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The Crocs Migrate

By Rosemarie Chung

Cara Croc looked worriedly at her husband as he came barging into the burrow they shared with their two children in the St. Catherine swamp. It wasn’t like him to move so fast. Usually he moved with the unhurried grace characteristic of their kind: slow and deliberate, almost as if they had nothing better in the world to do. Except of course when they went after a fish or crab. Then their speed was unbelievable: almost like lightning, the other animals said.

Not that they had much chance to show off that skill these days, the swamp was becoming increasingly filled with all sorts of strange things: every month, almost, there was the sound of the big animal that made the strange noise.  The first time it happened, Cara was in the middle of nesting.  Suddenly she heard a loud frightening noise, unlike anything she had ever heard before, and a big animal with four round legs dumped a load of soil right in front of her.  Cara had gone crying to Charlie, hoping he would know what the strange animal was, but he didn’t know either.

When the Crocs checked around the swamp, nobody seemed to know anything about this strange noisy animal that spat out soil. All they knew was that it came more and more often and every time it came, the swamp got smaller and smaller.  Cara and the other lady Crocs worried that soon there would be no more swamp for them to live in. They talked about it when they got together for a bask on girls’ afternoon out. The men were worried too: the ladies could see it in their eyes. But they said nothing to the ladies. Cara saw that same look in her husband’s eyes as he came into their hole.

“What’s wrong, dear?” Cara asked him.  “Let’s get the children to bed first”, Charlie answered. Cara was really worried now. They didn’t hide much from the children: crocs had to grow up fast. They had to learn to swim and hunt real quickly. Cara and Charlie took turns teaching them how to glide almost silently, their eyes barely visible above the water. Then they would show them how to dive suddenly when they saw a fish or crab that looked like it would be good to eat. They would pounce with a burst of speed and grab the animal. Eight times out of ten it worked, although in recent months they had less and less of the swamp to do this in.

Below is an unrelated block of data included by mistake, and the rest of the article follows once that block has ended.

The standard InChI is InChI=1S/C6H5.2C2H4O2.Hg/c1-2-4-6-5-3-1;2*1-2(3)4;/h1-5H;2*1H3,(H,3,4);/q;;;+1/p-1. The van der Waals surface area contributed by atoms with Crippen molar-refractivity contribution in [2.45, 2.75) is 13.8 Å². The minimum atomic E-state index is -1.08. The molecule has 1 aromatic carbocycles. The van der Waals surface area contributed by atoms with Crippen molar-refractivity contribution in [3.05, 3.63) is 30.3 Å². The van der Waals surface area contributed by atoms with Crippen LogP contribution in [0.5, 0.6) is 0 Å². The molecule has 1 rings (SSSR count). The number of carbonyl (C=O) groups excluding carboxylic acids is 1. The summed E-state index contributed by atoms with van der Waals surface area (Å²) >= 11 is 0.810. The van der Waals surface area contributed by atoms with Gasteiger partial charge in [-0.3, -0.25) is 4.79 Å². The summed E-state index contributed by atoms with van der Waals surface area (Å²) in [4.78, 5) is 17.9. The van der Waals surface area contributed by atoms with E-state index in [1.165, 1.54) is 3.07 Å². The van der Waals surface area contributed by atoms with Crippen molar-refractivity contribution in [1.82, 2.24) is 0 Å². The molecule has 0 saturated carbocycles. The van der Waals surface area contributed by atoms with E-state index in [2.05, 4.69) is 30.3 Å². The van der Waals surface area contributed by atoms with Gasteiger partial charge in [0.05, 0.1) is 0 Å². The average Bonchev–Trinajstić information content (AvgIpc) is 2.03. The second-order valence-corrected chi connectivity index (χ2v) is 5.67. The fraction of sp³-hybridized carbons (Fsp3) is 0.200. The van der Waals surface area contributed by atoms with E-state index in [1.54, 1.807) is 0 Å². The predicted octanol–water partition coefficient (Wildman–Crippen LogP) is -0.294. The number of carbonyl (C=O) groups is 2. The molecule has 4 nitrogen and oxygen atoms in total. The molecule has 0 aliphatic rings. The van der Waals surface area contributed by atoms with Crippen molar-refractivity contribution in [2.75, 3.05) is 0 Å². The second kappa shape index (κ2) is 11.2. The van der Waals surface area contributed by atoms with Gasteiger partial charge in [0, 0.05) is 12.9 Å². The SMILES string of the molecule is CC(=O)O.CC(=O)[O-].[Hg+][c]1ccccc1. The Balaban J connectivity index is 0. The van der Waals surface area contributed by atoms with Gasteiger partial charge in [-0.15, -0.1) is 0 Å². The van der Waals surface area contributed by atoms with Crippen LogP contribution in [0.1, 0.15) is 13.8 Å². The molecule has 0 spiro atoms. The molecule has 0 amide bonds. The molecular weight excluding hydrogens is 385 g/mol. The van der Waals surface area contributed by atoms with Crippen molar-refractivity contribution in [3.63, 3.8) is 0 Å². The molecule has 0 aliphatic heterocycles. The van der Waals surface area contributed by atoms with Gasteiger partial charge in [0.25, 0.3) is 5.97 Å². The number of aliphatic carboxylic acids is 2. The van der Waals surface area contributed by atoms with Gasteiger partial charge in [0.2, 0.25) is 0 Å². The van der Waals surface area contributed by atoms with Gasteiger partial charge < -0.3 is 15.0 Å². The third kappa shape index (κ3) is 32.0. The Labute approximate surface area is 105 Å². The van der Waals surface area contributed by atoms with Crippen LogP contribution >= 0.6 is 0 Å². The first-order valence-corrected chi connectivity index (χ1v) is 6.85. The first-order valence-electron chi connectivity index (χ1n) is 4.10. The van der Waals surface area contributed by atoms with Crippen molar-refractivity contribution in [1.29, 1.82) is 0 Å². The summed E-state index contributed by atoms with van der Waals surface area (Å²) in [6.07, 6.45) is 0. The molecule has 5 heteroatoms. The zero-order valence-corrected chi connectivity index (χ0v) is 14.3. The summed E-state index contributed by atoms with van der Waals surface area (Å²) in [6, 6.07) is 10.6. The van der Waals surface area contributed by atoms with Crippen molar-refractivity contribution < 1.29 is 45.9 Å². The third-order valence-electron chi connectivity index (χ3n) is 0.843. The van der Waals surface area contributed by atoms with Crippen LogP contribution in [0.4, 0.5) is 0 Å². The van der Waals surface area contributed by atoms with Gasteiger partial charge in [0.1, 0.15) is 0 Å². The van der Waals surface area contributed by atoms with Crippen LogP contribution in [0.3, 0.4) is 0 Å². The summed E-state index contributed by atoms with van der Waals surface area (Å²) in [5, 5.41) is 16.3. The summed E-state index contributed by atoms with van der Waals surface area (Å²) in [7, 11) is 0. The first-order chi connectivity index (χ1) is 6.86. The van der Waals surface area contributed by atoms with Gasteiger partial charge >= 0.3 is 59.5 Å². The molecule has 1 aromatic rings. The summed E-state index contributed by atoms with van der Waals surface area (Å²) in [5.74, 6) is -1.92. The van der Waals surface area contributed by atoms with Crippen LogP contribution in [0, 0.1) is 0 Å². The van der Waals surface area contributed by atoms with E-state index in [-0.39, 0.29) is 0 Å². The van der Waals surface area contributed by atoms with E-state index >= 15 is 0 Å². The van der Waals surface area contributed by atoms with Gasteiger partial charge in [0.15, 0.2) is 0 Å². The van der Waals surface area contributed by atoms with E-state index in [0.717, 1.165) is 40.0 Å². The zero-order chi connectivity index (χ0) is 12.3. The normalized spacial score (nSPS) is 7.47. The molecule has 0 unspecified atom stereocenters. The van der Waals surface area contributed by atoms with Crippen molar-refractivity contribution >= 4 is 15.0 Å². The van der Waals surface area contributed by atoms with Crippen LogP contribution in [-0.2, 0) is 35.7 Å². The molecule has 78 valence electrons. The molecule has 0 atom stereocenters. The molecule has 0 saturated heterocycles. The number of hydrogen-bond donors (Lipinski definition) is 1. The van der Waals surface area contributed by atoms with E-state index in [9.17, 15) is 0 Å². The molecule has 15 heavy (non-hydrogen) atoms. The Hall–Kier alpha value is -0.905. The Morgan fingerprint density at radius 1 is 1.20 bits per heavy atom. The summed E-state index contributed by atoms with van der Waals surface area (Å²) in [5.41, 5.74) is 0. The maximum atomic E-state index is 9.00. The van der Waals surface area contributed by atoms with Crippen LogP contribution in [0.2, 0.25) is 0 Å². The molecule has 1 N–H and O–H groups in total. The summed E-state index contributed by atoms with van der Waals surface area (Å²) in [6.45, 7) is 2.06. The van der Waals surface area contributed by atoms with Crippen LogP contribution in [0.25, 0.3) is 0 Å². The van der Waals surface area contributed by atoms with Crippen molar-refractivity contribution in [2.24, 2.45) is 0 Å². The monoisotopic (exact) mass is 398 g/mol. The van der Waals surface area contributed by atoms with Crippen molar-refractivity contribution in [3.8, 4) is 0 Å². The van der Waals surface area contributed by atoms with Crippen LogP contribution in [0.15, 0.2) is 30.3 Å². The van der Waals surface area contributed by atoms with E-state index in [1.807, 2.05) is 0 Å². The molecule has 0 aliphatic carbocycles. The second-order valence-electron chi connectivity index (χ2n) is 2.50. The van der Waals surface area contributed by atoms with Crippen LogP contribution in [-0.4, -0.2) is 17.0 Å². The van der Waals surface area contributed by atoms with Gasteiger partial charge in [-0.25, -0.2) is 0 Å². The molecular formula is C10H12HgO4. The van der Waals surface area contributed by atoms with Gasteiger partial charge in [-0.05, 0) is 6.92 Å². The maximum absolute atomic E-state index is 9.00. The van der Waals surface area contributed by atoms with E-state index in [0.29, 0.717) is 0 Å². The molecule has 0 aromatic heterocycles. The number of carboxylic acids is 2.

As Cara settled little Carinie into their space in the burrow while Charlie settled Carina, she wondered what was bothering her husband now. Well, she sighed as she kissed Carinie good night, she would soon know.

The two adult crocs swam out of the burrow and onto the nearby bank when the children were safely asleep. “What’s the matter, honey?” Cara asked worriedly. “Is it the four round legs again?” 

Charlie sighed as he settled on a log. “ They’re coming more and more often” he said. “Today at Croc Council we decided that it was time we moved from here.  Try to find another swamp where there is water and food.”

“Move? But I’ve lived here all my life!” Cara explained, “the children were born here! Our parents died here. I don’t want to move. I will not move! Why is this happening to us?”

“You know Johnny Croc, the guy who moved here a month ago?”

Cara nodded, almost in tears. “Well he said the same thing happened in his swamp, and that why he swam here by sea. The two-legged ones filled up the swamp with soil and stones and built houses.  And all the Crocs had to scatter to find new homes. He ended up here.”

“Not a good choice, as it turns out,” Cara pointed out.  “Now he has to move too.  Are we going by sea?”

“No,” Charlie replied.  “ That route is too long with the children. We may dry out before we reach the sea. The Council decided that our family would try a new route, through the shiny burrows that the two-legged ones have put in.”

“Are you sure it’s safe?” Cara asked.

“We think so”, said Charlie, “ it’s covered and at least there’s water there. We may even find food.”

“When do we leave?”  asked Cara. “Tomorrow, if that’s OK with you,” Charlie answered. “ We don’t all want to leave at once, and if we don’t leave soon, we may stay here and die.  We are leaving first because our children are the youngest.”

The next evening, Charlie and Cara said a tearful good-bye to their friends and family as they set out into the unknown. Everyone brought something, even a piece of fish, so they left with full stomachs and heavy hearts.

As they set off for the big shiny burrows, Charlie leading the way, the children in the middle, Cara bringing up the rear, Cara felt so nervous her legs wobbled with every stroke. She could tell Charlie was nervous too, by the way his tail switched even when it didn’t need to. She knew he was asking himself the same questions. 

What lay before them?  Where did the shiny burrows lead? Would they find another swamp where they could hunt for food and swim in peace? Would they even make it through this shiny burrow that the two legs had built? Cara tried to put her nervousness aside and smile bravely at the children as they turned to look at her.

Everything seemed OK until they entered the shiny burrow. It was a strange place, smooth on the inside and the water was unlike anything they had ever swum in. It was dark and smelly and didn’t seem to have any food at all, not even the tiki-tiki fish that the baby crocodiles ate. Cara gave thanks for the generosity of their friends and relatives. She felt the nervousness rise up in her again, causing all the toes on her hind feet to tremble.

Suddenly, the shiny burrows ended and the Crocs emerged into a shallow canal.  They hardly had time to adjust to the newness of it before they heard screams. The frightened Crocs huddled together and got into their defensive stance as they tried to figure out what was happening. All around them there were two-legged ones of all sizes, running and shouting. What did this mean?  




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